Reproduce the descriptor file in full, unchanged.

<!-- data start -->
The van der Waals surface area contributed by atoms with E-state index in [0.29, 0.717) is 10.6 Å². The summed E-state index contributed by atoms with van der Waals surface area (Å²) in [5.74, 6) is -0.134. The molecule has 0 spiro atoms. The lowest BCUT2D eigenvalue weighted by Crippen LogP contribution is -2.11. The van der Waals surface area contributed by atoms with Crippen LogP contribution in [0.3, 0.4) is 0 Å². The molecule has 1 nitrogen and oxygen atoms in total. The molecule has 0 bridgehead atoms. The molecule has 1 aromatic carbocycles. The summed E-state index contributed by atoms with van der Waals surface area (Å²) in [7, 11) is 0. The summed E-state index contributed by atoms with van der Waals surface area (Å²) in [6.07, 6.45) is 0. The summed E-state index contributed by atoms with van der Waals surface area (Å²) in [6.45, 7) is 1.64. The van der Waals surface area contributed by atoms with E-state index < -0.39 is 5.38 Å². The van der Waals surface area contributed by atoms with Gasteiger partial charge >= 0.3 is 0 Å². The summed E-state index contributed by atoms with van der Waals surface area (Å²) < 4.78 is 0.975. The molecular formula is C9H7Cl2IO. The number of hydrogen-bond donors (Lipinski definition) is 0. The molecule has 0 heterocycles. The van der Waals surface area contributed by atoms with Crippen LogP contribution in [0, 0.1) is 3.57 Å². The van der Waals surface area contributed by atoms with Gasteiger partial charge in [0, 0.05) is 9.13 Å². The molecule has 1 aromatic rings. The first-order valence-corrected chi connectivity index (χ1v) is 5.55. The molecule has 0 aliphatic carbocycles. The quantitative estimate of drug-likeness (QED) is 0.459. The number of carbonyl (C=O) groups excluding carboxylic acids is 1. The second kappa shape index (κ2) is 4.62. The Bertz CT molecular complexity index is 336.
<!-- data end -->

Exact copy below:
The van der Waals surface area contributed by atoms with E-state index in [0.29, 0.717) is 10.6 Å². The summed E-state index contributed by atoms with van der Waals surface area (Å²) in [5.74, 6) is -0.134. The molecule has 0 spiro atoms. The lowest BCUT2D eigenvalue weighted by Crippen LogP contribution is -2.11. The van der Waals surface area contributed by atoms with Crippen LogP contribution in [0.3, 0.4) is 0 Å². The molecule has 1 nitrogen and oxygen atoms in total. The molecule has 0 bridgehead atoms. The molecule has 1 aromatic carbocycles. The summed E-state index contributed by atoms with van der Waals surface area (Å²) in [7, 11) is 0. The summed E-state index contributed by atoms with van der Waals surface area (Å²) in [6.07, 6.45) is 0. The summed E-state index contributed by atoms with van der Waals surface area (Å²) in [6.45, 7) is 1.64. The van der Waals surface area contributed by atoms with E-state index < -0.39 is 5.38 Å². The van der Waals surface area contributed by atoms with Gasteiger partial charge >= 0.3 is 0 Å². The summed E-state index contributed by atoms with van der Waals surface area (Å²) < 4.78 is 0.975. The molecular formula is C9H7Cl2IO. The number of hydrogen-bond donors (Lipinski definition) is 0. The molecule has 0 heterocycles. The van der Waals surface area contributed by atoms with Crippen LogP contribution in [0, 0.1) is 3.57 Å². The van der Waals surface area contributed by atoms with Gasteiger partial charge in [0, 0.05) is 9.13 Å². The molecule has 1 aromatic rings. The first-order valence-corrected chi connectivity index (χ1v) is 5.55. The molecule has 0 aliphatic carbocycles. The quantitative estimate of drug-likeness (QED) is 0.459. The number of carbonyl (C=O) groups excluding carboxylic acids is 1. The second kappa shape index (κ2) is 4.62. The Bertz CT molecular complexity index is 336.